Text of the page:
Hello folks, I have a friend that works in an environmental lab analyzing pest/herb/pcb conginers etc.. he has been doing this for 10+years, he said he is modifying the EPA methods tweeking conditions to optimize seperation. he rescently told me how he is using hydrogen as a carrior gas in is gc/fid system. My first thought was that the reasoning behind helium is that it is inert. Helium is running out(let say only a limited supply exists) and due to this fact it can be very costly. Taking this into account he has begun to experiment with hydrogen.Can anyone explain the chemical rational behind this or has anyone heard of such a thing?
By Anonymous on Friday, February 16, 2001 - 05:06 am:
Hydrogen is a very good carrier gas. The optimum linear velocity is about 40 cm/sec. Therefore, it allows maximum resolution in about half the time of helium. Safeguards should be in place to prevent a buildup of H2 in case of an FID flameout, leak or MS vacuum pump failure. Also, changes in mass spectra have sometimes been seen with environmental compounds.
By David McCalley on Friday, February 16, 2001 - 05:29 am:
I agree with what anonymous says. The optimum carrier gas flow velocity lies at higher flow than for helium. I only once experienced a problem which I thought MIGHT be due to hydrogenation of double bonds in my sample. It seems that hydrogen is surprisingly unreactive when oxygen is excluded-as is hopefully the case in a GC column, at least at normal GC temperatures. I would stress the importance of a leak detector and automatic shutdown mechanism in case of a leak or column breakage. Otherwise, you can end up with a sealed column oven full of hydrogen, which together with the heating element can give rise to a serious explosion.
By Bill Jenko on Saturday, February 17, 2001 - 10:39 pm:
I agree with all that annonymous and Mr. McCalley say, but I think they may exagerate the danger of H2 carrier a bit. Helium is rarely used in Europe; Hydrogen is routinely used safely. In 30 years of doing GC, I've heard of only one GC that exploded due to an accumulation of H2 in the oven from the carrier, and that was in a process GC without proper oven ventillation, due to a very bizarre series of events involving both a massive carrier leak and a faulty oven heater. If you get your H2 carrier from a cylinder, or even 2 cylinders manifolded togeter, it is really hard to reach the LEL of H2 in a well-ventillated lab GC oven, or a well-ventillated room. Obviously, check for leaks. Shut off the carrier whenever the GC is not turned on, with the fan off. If you have a combustible gas alarm, or a portable leak detector, putting the sensor near the oven exhaust is a nice idea. Vent the injector vent (split vent, if any) outside or up a fume hood. If you get your carrier H2 from a large "house" system, or from a bank of many cylinders, consider a "flow fuse" (Autoflow Co., or Melema Engineering)which is an adjustable trip valve that closes on high flow. You can put this devise on the main header supplying the H2, or one at each GC if you prefer, but they are not cheap($500-900 each). With reasonable and inexpensive precautions, H2 is a very safe GC carrier.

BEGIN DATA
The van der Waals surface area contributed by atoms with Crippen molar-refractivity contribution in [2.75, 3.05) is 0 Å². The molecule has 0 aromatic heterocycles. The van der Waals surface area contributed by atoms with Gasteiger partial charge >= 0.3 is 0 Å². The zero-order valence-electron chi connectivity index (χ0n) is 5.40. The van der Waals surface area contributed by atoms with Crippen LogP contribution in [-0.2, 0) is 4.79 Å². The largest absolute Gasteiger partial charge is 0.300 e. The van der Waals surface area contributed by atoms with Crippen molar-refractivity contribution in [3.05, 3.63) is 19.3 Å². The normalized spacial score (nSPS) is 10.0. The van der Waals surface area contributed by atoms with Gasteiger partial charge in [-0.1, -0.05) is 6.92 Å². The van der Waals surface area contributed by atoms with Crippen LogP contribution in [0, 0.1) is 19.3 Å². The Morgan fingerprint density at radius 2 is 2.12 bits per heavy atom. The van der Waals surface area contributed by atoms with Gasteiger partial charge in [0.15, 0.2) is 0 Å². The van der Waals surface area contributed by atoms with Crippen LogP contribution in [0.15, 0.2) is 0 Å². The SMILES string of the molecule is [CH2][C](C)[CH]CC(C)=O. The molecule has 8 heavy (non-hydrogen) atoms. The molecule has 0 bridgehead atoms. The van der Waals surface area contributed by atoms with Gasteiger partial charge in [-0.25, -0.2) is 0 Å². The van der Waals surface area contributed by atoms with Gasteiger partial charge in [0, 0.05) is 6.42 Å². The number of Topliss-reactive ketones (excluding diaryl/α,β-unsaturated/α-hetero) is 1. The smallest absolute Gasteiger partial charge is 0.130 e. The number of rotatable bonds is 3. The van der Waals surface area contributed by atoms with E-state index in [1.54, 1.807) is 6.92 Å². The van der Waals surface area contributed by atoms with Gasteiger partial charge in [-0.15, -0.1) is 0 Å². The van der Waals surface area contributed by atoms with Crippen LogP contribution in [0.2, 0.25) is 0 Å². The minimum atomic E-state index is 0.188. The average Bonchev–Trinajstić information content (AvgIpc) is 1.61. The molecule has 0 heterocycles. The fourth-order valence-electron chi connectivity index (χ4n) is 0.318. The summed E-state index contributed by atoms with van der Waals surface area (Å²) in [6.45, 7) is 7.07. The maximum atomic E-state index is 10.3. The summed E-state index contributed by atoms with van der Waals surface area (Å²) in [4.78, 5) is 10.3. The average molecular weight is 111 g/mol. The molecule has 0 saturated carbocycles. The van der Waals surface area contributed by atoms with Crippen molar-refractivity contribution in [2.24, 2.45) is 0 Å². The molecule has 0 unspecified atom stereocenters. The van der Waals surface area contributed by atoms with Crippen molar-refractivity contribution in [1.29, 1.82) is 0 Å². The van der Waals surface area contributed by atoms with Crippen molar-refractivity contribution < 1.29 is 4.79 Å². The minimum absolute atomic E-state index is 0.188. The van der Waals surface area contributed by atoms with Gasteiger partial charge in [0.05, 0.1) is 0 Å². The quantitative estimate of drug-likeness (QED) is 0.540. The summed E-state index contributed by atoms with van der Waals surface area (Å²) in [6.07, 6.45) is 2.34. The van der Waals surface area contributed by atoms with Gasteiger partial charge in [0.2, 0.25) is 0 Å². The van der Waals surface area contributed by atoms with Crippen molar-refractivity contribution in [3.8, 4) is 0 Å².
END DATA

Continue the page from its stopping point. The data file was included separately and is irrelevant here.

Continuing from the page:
By Anonymous on Sunday, February 18, 2001 - 12:48 pm:
I do know of someone who plumbed H2 into a GC he was setting up by mistake (meant to use He). He blew the door right off the instrument. The lesson--always verify the source of your lines the first time you use them.
By Terry Daigle on Tuesday, April 24, 2001 - 05:31 pm:
WE've been using H2 as a carrier for over 20 years for compositional analysis of crude and natural gas. We've never incurred an incident yet.
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